There is a legal framework for extraditions between the US and Turkey governed by the treaty on extradition and mutual assistance in criminal matters signed in Ankara on June 7, 1979 which entered into force on Jan. 1, 1981. According to Article 7 of this treaty, the US should have submitted a detailed request explaining the offense committed, charges leveled against him, arrest warrant, facts of the case and relevant laws. Article 10 of the treaty also requires that the US furnish this information within two months from the date of arrest or detention. Otherwise, Turkish authorities may decide to let the suspect go. Different definitions of legal rules may complicate the extradition request made under this bilateral agreement.
But this is not the only problem possibly preventing Turkey from handing the suspect over to the US. The European Convention on Human Rights (ECHR) severely limits Turkish government actions in extradition requests as was clearly seen in the case law involving Turkey at the Strasbourg-based European Court of Human Rights (ECtHR). Because the US still enforces the death penalty in many states and as there have been abundant claims of torture for 9/11 suspects, Turkey may be violating Article 3 of the convention, which says, “No one shall be subjected to torture or to inhuman or degrading treatment or punishment.” In order to satisfy Turkey's obligations under the convention, the US needs to provide legal assurances that Abu Ghaith will not be sentenced to the death and won't be tortured, should he be convicted in a US court of law. A recent example of this predicament was seen in the case of Fraydun Ahmet Kordian, an American citizen with Iraqi roots, who fled the US but was arrested in the airport in Istanbul in 2005 while he was en route on a connecting flight to Iraq. He was later extradited to the US to face double murder charges in California after the US had given assurances that it would not seek the death penalty. Kordian's lawyers appealed to the ECtHR to halt the extradition process but failed to secure the court's backing after the US satisfied Turkish concerns under the convention.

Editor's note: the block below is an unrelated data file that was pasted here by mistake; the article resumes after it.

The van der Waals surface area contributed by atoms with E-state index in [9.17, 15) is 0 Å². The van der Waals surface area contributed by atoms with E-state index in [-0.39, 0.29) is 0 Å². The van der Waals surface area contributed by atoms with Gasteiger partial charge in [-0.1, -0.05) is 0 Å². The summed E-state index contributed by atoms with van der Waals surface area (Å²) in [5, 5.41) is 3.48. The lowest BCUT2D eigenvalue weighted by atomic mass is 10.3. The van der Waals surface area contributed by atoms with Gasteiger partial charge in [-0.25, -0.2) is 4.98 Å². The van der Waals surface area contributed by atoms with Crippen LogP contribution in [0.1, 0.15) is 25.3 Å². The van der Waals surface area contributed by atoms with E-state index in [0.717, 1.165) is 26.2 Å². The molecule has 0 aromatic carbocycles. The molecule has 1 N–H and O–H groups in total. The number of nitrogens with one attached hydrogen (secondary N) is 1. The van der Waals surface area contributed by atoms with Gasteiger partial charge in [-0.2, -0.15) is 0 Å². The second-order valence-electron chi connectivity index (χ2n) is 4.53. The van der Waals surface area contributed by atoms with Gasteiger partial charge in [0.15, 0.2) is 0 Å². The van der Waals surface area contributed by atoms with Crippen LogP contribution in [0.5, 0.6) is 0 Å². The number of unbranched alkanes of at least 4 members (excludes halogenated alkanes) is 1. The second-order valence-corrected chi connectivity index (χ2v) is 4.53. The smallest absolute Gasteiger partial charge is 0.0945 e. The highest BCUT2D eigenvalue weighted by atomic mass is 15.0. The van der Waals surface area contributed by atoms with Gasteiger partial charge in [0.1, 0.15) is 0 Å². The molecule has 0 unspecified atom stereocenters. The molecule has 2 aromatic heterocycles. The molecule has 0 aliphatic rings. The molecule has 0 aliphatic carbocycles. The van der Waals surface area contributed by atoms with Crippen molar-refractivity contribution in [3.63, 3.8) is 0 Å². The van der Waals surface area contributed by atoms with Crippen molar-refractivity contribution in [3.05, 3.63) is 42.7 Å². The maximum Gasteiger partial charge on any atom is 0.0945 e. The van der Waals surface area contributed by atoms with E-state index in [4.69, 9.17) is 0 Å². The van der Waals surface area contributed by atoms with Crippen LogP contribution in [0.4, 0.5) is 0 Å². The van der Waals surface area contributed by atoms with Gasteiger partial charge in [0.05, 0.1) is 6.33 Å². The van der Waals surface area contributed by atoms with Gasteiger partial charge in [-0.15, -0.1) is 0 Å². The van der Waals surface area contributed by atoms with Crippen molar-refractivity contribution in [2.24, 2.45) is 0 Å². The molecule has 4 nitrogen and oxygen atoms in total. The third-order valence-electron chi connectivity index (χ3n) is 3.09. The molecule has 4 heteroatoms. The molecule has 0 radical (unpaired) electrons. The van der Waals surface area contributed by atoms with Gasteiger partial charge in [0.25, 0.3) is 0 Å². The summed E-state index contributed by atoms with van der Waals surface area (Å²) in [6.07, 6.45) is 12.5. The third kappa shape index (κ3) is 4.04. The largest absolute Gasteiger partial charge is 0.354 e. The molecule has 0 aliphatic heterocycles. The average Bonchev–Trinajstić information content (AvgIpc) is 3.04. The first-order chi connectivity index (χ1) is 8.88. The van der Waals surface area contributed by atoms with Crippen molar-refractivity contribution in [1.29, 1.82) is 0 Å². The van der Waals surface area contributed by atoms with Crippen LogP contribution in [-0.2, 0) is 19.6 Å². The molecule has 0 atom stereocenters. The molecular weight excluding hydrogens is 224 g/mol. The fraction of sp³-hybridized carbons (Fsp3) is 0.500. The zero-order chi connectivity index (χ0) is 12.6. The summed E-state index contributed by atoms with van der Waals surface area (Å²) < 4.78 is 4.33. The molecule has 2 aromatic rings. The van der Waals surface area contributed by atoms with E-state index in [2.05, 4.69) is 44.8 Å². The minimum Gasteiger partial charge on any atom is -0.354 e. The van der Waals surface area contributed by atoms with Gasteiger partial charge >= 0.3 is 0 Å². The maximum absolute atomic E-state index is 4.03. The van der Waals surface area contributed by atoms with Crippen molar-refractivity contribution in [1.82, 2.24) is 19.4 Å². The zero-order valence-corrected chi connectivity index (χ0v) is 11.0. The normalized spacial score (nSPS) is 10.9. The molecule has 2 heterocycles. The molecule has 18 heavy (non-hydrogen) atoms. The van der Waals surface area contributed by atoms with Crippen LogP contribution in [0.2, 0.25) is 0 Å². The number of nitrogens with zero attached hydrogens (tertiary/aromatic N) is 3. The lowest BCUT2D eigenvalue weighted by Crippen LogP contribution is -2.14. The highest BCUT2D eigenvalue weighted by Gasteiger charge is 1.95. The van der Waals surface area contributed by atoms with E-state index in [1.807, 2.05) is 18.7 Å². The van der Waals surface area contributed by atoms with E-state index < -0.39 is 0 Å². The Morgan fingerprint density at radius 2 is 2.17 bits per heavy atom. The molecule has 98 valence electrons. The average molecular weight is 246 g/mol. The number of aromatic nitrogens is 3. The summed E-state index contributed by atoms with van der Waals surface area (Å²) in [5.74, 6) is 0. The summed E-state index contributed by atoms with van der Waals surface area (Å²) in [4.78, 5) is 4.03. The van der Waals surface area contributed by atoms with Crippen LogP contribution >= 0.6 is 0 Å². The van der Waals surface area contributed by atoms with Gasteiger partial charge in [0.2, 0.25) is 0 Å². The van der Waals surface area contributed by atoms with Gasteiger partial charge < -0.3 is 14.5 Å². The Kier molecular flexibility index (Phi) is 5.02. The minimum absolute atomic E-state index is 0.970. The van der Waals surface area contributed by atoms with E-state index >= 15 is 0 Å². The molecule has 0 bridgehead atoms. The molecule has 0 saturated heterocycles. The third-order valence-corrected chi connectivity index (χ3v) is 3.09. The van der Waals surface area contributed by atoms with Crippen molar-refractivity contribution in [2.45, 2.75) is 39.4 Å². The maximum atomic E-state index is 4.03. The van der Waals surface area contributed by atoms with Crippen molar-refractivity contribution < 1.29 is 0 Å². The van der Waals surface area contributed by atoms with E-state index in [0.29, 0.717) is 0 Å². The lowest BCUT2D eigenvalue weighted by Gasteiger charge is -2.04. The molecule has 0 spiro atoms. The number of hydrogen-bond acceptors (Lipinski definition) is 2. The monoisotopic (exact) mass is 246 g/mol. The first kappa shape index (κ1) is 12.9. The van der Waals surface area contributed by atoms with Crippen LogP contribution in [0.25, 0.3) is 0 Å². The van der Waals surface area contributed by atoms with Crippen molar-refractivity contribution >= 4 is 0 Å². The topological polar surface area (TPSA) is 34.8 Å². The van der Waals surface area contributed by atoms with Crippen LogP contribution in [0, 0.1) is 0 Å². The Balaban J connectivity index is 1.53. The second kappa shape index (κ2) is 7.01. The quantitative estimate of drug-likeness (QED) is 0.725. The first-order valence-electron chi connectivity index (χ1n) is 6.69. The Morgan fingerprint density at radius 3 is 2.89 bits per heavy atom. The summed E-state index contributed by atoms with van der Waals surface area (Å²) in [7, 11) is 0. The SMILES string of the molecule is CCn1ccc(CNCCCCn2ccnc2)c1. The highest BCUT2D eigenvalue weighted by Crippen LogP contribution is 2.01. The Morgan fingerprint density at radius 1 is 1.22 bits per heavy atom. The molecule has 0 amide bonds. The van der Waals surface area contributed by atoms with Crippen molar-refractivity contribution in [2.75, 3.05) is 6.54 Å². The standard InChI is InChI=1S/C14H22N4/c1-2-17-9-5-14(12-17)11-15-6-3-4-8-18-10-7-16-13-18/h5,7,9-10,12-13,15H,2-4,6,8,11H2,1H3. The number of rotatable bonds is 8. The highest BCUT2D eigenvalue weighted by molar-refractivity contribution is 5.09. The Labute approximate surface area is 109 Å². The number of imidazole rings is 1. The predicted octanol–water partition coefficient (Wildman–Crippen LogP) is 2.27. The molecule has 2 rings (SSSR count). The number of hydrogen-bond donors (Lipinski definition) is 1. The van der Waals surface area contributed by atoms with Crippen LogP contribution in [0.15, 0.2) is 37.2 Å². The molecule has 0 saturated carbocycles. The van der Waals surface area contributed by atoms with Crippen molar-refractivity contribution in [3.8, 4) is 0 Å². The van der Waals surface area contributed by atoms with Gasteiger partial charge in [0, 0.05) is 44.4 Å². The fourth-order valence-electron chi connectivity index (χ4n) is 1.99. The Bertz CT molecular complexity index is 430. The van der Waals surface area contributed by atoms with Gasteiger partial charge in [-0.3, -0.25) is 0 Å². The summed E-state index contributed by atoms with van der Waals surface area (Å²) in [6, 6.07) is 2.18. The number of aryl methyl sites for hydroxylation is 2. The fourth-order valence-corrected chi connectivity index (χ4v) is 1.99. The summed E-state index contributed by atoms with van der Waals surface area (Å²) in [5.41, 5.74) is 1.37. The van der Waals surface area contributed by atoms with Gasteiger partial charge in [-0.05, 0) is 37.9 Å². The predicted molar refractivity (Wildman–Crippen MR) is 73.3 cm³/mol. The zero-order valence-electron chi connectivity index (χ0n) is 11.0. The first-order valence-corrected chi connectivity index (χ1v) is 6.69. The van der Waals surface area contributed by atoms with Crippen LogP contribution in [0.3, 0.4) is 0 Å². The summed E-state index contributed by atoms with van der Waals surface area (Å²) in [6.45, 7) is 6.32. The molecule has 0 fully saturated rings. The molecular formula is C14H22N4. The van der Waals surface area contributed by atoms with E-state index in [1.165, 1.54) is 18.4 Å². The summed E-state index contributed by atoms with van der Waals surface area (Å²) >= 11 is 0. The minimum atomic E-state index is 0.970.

If Abu Ghaith decides to apply for refugee status or political asylum in Turkey, then the situation becomes much more complicated. Turkey ratified the 1951 Convention Relating to the Status of Refugees, but maintains that the geographical limitation means it is valid only for refugees from Europe. Though he was stripped off his citizenship in Kuwait, Abu Ghaith illegally entered Turkey via the Iranian border, which means that the 1951 convention protections would not apply. But national regulations adopted since 1994 have allowed non-European asylum seekers to apply for “temporary asylum seeker status” in Turkey pending their resettlement in a third country by the United Nations High Commissioner for Refugees (UNHCR). This is a lengthy process, and whether or not the UNHCR or any third country is actually interested in taking up Abu Ghaith's case remains to be seen.
The government may think it would probably be a quick fix to deport Abu Ghaith back to Iran, in accordance with national regulations, since that was his point of entry into Turkey, citing risks to national security, public safety and order. Some in government believe that this may be the best course of action under the circumstances. Ankara may invoke the 72-article-long bilateral agreement regulating judicial cooperation on legal and criminal matters between Turkey and Iran that was signed in February 2010 and became law in March 2011. Iran will probably dispute the Turkish interpretation of the relevant articles in this case and refuse to take Abu Ghaith back. However, there are other ways to make him cross the porous border with Iran, as Turkish authorities have done in the past to forcibly eject some irregular migrants.
By the way, in another twist of history, Muammer Güler was the governor of İstanbul when al-Qaeda struck with coordinated attacks in 2003, and he oversaw the implementation of government measures to go after the network in the country's biggest metropolitan city. Now, he is interior minister, and al-Qaeda may come back again with the shadow of Abu Ghaith. It will be interesting to see how this saga eventually plays out.